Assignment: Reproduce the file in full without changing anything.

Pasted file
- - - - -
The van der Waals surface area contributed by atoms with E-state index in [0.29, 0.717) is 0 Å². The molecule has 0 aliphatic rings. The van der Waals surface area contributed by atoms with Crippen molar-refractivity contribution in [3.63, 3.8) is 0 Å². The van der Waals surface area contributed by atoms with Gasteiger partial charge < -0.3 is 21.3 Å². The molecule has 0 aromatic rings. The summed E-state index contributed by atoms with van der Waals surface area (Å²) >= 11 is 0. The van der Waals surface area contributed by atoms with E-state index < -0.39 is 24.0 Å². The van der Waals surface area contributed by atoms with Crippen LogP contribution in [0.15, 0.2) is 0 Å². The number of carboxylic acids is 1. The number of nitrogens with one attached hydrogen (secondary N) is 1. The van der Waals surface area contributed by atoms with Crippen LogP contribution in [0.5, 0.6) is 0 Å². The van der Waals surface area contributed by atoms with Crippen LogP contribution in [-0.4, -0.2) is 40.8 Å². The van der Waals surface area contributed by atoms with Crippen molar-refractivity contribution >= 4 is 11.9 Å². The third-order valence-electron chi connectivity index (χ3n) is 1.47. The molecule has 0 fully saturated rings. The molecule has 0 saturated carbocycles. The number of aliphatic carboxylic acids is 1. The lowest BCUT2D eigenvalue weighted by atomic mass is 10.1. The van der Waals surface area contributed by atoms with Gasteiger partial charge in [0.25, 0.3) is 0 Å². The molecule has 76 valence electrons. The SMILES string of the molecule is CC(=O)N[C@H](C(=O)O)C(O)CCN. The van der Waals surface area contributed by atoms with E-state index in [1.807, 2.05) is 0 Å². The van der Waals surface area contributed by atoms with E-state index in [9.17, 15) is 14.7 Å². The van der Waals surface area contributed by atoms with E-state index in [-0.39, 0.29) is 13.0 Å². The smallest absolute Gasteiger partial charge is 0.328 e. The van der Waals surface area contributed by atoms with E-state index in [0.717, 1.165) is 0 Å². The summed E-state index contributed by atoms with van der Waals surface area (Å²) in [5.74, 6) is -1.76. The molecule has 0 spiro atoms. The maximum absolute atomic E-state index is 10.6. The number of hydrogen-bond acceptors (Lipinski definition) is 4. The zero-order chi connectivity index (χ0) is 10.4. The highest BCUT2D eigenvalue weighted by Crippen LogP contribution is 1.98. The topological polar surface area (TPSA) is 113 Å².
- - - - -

The van der Waals surface area contributed by atoms with E-state index in [0.29, 0.717) is 0 Å². The molecule has 0 aliphatic rings. The van der Waals surface area contributed by atoms with Crippen molar-refractivity contribution in [3.63, 3.8) is 0 Å². The van der Waals surface area contributed by atoms with Gasteiger partial charge < -0.3 is 21.3 Å². The molecule has 0 aromatic rings. The summed E-state index contributed by atoms with van der Waals surface area (Å²) >= 11 is 0. The van der Waals surface area contributed by atoms with E-state index < -0.39 is 24.0 Å². The van der Waals surface area contributed by atoms with Crippen LogP contribution in [0.15, 0.2) is 0 Å². The number of carboxylic acids is 1. The number of nitrogens with one attached hydrogen (secondary N) is 1. The van der Waals surface area contributed by atoms with Crippen LogP contribution in [0.5, 0.6) is 0 Å². The van der Waals surface area contributed by atoms with Crippen LogP contribution in [-0.4, -0.2) is 40.8 Å². The van der Waals surface area contributed by atoms with Crippen molar-refractivity contribution >= 4 is 11.9 Å². The third-order valence-electron chi connectivity index (χ3n) is 1.47. The molecule has 0 fully saturated rings. The molecule has 0 saturated carbocycles. The number of aliphatic carboxylic acids is 1. The lowest BCUT2D eigenvalue weighted by atomic mass is 10.1. The van der Waals surface area contributed by atoms with Gasteiger partial charge in [0.25, 0.3) is 0 Å². The molecule has 76 valence electrons. The SMILES string of the molecule is CC(=O)N[C@H](C(=O)O)C(O)CCN. The van der Waals surface area contributed by atoms with E-state index in [1.807, 2.05) is 0 Å². The van der Waals surface area contributed by atoms with E-state index in [9.17, 15) is 14.7 Å². The van der Waals surface area contributed by atoms with E-state index in [-0.39, 0.29) is 13.0 Å². The smallest absolute Gasteiger partial charge is 0.328 e. The van der Waals surface area contributed by atoms with E-state index in [0.717, 1.165) is 0 Å². The summed E-state index contributed by atoms with van der Waals surface area (Å²) in [5.74, 6) is -1.76. The molecule has 0 spiro atoms. The maximum absolute atomic E-state index is 10.6. The number of hydrogen-bond acceptors (Lipinski definition) is 4. The zero-order chi connectivity index (χ0) is 10.4. The highest BCUT2D eigenvalue weighted by Crippen LogP contribution is 1.98. The topological polar surface area (TPSA) is 113 Å².